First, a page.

Friday, February 29, 2008

employer relations

A wise man at the office gave me some advice on blogging the other day. He said that, due to my youth, I should be cautious about what I write. He told me to keep in mind that future employers will be searching for information about me using the web. They will probably look at my photos on websites like facebook, and if they find my blog, they might be interested to read what I have (or had) to say. I'm thankful to him for this advice because I wouldn't have thought about this otherwise. Upon further thought, though, instead of just being cautious, I'd like to communicate with my future employer:

To the sir, sirs, or ma'am this may concern,

I won't trouble you with the general course my life has taken; ie, schools I attended and previous jobs. All of this should be on my resume, which you're probably holding in your hands right now as you sit in your nice corner office. That's assuming, of course, everything hasn't gone to Virtual Reality by now. What company or firm would waste their money on offices when they could just strap on a pair of VR goggles, and go to work virtually? Not to mention the savings on clothes. The CEO could run a shareholders meeting by just sitting at home in his rope and slippers, while everyone else attending (virtually) sees the executive in one of his web-customizable fitted suits.  My assumption that you're holding my resume stands on another assumption; that paper is still in use. By now, I'm sure that after the successful two-term Obama administration, the number of young liberals has multiplied and they've finally gotten America environmentally conscious enough to save the rain forests by stopping paper use altogether (citing Fern Gully as a visionary artifact, right up there with the works of HG Wells and Al Gore). Of course, the hologram boom aided this transition as much as the liberals. Now, when you apply for a job, you just send your resume as a holographic file straight to your prospective employer via bluetooth (connectivity is now universal) by pressing a button on your wrist (or the side of your temple, whatever's "hip").  Actually, it's probably becoming more common to see a blue shimmer in someone's grin; an actual blue tooth that does the job that bluetooth headsets used to.  Some paranoid businesses still insist on storage basements for hard copies of everything, but I'm sure your faith in technology has overcome these fears of the past; that's what attracted me to your company in the first place. Actually, that's probably how you're reading this blog right now, by hologram, which is entirely hands-free. Hands are so twentieth century. The only things you need your hands for now are eating and driving. Speaking of driving, cars don't drive on roads anymore, do they (unless they have to)? Of course not, the air is now their autobahn. Popular Mechanics was right after all, and boy am I glad. The only intelligent debate that could be heard among my fellow third grade classmates and I was, "are there going to be flying cars when we grow up?" Whoever said no didn't get to sit at the cool table at lunch. I was disheartened when I "grew up" to find cars still on the ground. But thanks to Kia, now the world leaders in automobile technology and luxury cars, my boyhood dreams have come true.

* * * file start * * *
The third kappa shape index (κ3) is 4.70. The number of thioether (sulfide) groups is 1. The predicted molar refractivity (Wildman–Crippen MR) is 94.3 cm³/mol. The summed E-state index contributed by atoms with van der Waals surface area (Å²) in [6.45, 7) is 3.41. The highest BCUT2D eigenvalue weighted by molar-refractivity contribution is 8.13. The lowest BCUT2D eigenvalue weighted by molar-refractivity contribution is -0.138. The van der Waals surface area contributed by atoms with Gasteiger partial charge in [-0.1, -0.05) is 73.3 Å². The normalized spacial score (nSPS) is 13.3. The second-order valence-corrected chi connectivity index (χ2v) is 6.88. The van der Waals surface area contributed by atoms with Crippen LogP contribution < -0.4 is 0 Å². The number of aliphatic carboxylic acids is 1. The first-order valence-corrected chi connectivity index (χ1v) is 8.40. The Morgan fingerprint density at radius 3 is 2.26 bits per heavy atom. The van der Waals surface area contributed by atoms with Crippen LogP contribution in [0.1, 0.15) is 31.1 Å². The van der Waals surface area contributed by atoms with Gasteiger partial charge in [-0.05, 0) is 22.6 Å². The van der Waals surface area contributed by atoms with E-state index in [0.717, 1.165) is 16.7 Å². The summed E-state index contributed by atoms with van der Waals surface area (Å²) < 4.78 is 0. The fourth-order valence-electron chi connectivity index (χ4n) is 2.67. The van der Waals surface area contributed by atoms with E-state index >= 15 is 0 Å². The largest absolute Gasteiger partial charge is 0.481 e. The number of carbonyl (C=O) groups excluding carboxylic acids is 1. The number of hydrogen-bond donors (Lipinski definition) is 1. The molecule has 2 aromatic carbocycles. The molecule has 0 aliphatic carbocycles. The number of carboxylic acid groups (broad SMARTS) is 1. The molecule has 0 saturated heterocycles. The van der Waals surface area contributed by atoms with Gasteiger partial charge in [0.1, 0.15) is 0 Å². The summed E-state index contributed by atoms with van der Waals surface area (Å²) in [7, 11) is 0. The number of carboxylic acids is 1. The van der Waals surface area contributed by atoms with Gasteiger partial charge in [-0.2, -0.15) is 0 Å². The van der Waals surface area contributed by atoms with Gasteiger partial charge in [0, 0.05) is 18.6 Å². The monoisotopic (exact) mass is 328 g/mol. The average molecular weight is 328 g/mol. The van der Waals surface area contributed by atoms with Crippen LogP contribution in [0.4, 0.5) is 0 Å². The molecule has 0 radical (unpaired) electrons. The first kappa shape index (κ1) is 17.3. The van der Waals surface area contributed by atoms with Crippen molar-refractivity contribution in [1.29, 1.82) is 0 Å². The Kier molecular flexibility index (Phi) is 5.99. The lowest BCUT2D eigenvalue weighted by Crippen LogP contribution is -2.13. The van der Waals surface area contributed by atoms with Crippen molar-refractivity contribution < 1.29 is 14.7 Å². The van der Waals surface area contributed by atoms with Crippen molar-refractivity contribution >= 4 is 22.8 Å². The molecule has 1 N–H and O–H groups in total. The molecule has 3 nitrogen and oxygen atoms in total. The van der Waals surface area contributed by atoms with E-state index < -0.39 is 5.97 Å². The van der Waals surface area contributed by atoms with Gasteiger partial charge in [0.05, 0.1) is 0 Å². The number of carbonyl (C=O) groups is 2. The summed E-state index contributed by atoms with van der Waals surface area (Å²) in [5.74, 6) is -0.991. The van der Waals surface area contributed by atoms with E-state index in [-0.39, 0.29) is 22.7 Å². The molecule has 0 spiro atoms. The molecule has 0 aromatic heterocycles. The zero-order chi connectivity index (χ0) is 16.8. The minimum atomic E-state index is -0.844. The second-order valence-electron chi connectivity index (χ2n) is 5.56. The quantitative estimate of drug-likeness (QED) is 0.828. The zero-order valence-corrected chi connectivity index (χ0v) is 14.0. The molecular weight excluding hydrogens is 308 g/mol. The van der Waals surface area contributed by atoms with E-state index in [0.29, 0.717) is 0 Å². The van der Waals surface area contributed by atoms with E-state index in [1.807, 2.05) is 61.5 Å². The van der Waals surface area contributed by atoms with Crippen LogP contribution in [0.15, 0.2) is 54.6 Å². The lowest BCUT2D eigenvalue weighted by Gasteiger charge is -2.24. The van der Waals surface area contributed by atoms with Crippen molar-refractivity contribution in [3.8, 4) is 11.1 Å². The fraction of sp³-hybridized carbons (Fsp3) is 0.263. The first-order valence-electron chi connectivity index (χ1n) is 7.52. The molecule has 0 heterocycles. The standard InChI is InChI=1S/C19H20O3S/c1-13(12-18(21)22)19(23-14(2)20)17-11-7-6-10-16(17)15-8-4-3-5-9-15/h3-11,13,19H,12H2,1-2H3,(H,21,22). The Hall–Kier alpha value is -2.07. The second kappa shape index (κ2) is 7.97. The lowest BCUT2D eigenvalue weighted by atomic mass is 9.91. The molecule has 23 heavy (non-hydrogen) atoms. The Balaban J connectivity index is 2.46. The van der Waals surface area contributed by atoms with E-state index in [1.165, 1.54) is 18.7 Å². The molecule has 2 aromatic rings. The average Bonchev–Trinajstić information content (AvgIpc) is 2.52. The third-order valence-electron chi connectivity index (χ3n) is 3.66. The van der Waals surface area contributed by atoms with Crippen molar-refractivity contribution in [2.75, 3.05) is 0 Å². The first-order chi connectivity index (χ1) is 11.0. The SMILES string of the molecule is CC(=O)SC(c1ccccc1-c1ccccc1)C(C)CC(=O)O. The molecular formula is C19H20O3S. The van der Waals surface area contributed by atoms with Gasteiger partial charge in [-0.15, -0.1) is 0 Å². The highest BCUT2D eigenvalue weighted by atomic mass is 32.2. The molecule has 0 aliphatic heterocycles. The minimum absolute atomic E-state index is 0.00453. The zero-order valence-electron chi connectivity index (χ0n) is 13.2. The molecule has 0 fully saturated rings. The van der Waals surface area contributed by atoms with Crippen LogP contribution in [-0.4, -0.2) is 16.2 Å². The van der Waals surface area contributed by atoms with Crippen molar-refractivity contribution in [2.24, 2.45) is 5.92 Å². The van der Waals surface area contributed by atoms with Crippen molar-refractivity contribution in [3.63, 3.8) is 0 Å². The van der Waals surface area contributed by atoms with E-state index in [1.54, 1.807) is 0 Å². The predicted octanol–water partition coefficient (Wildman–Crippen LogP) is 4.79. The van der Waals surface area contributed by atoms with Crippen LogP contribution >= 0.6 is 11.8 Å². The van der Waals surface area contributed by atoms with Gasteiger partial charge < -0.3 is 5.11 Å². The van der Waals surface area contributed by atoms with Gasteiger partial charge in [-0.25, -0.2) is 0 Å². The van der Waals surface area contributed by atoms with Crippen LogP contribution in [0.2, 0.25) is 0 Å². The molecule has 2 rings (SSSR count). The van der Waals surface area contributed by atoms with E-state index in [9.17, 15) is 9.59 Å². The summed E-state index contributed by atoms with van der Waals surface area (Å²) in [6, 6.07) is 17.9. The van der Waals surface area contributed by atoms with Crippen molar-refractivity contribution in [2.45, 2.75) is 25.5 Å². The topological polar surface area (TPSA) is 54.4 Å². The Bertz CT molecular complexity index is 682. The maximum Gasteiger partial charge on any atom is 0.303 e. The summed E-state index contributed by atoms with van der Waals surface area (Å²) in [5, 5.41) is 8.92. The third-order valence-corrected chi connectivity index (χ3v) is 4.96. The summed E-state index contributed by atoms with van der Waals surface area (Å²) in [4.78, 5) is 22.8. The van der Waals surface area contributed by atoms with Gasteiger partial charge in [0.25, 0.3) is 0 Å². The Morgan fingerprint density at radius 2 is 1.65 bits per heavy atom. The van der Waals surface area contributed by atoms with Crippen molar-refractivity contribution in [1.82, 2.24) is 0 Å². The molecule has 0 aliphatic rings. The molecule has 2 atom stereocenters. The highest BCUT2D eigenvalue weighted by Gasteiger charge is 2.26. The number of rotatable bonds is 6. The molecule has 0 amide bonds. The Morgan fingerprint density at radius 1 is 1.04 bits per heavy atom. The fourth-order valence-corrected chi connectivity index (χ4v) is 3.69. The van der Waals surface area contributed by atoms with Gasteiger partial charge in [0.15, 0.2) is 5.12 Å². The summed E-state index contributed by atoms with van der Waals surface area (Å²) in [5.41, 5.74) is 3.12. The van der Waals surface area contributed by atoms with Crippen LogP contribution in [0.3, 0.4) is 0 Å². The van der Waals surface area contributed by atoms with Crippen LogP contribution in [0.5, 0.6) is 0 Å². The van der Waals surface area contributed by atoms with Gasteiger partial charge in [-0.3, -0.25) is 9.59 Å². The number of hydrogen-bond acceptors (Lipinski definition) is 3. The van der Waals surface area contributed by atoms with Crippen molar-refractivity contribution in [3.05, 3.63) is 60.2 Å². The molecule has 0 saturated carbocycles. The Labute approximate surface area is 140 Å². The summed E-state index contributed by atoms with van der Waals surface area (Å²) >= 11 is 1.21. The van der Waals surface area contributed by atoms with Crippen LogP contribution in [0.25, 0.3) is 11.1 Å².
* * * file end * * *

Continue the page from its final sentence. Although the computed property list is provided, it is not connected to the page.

So, employer, why not make my adulthood dreams come true? Hire me. You won't regret it. Of course, regret is also something of the past now. Memory can be erased as easily as those old dry-erase boards, now also replaced by the hologram. Speaking of memory, and since, by now, you've probably arranged a live interview with me (by live I mean virtual), can you deliver a message to me?

To future Jon:

You made it! Whoever this employer is, I'm sure it's at the top of whatever field you've chosen. Remember how hard it was to decide what you wanted to do? I don't know how that turned out yet, so don't ruin it for me! jk.
I want to take this time to remind you of a couple things:
Don't forget who you are, Jon. All this money that they are about to offer you, which I'm sure is an exorbitant amount, is just money.
Don't forget where you came from, Jon. So, don't forget me. I am you once. Remember that.
Also, I don't know what memories you've erased by now, so remember that the Frank Thomas rookie card with the error in his name, along with the MXPX "Chickmagnet" single, are buried near the water spigot in the back yard at Mom's (old) house. Face away from the spigot, take six steps forward, and four right. If you've somehow grown or enhanced your body with bionic limbs, remember you buried them at 15; adjust your steps accordingly. They should both be worth thousands now, which I'm sure isn't much to you now that you're at the top. You might as well, at least for posterity sake (although, unfortunately, you'll have to use your hands).

Employer, I hope you make the right decision. I'll thank you for delivering this message when I see you.

Jon Allison

2 comments:

Anonymous said...

maybe you're applying for a gubernatorial position. if so, make sure obama has actually seen fern gully and knows just how scary that oil monster is.

Brittany said...

this is in a different spirit to your blog entry, but it reminded me of it... http://xkcd.com/137/